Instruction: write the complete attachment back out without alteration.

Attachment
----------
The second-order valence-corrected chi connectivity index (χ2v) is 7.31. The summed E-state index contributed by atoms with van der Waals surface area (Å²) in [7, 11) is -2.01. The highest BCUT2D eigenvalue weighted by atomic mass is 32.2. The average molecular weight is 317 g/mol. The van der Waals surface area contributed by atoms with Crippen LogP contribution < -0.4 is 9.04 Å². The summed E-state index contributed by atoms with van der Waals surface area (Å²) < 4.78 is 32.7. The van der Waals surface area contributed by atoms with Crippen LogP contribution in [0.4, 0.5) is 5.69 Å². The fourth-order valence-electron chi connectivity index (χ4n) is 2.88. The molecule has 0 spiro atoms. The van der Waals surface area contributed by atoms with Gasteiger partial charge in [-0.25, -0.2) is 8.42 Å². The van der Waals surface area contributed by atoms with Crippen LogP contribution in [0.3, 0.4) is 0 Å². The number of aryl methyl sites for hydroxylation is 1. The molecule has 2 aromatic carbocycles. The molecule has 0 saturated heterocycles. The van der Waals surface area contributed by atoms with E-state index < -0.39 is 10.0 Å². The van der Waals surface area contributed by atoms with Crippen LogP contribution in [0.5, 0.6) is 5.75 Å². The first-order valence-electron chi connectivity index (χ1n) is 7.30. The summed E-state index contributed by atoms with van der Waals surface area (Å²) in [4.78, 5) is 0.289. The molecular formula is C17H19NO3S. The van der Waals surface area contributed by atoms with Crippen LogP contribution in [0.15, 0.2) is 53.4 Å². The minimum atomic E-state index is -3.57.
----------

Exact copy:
The second-order valence-corrected chi connectivity index (χ2v) is 7.31. The summed E-state index contributed by atoms with van der Waals surface area (Å²) in [7, 11) is -2.01. The highest BCUT2D eigenvalue weighted by atomic mass is 32.2. The average molecular weight is 317 g/mol. The van der Waals surface area contributed by atoms with Crippen LogP contribution < -0.4 is 9.04 Å². The summed E-state index contributed by atoms with van der Waals surface area (Å²) < 4.78 is 32.7. The van der Waals surface area contributed by atoms with Crippen LogP contribution in [0.4, 0.5) is 5.69 Å². The fourth-order valence-electron chi connectivity index (χ4n) is 2.88. The molecule has 0 spiro atoms. The van der Waals surface area contributed by atoms with Gasteiger partial charge in [-0.25, -0.2) is 8.42 Å². The van der Waals surface area contributed by atoms with Crippen LogP contribution in [0.3, 0.4) is 0 Å². The number of aryl methyl sites for hydroxylation is 1. The molecule has 2 aromatic carbocycles. The molecule has 0 saturated heterocycles. The van der Waals surface area contributed by atoms with E-state index < -0.39 is 10.0 Å². The van der Waals surface area contributed by atoms with Crippen LogP contribution in [0.5, 0.6) is 5.75 Å². The first-order valence-electron chi connectivity index (χ1n) is 7.30. The summed E-state index contributed by atoms with van der Waals surface area (Å²) in [4.78, 5) is 0.289. The molecular formula is C17H19NO3S. The van der Waals surface area contributed by atoms with Crippen LogP contribution in [0.15, 0.2) is 53.4 Å². The minimum atomic E-state index is -3.57.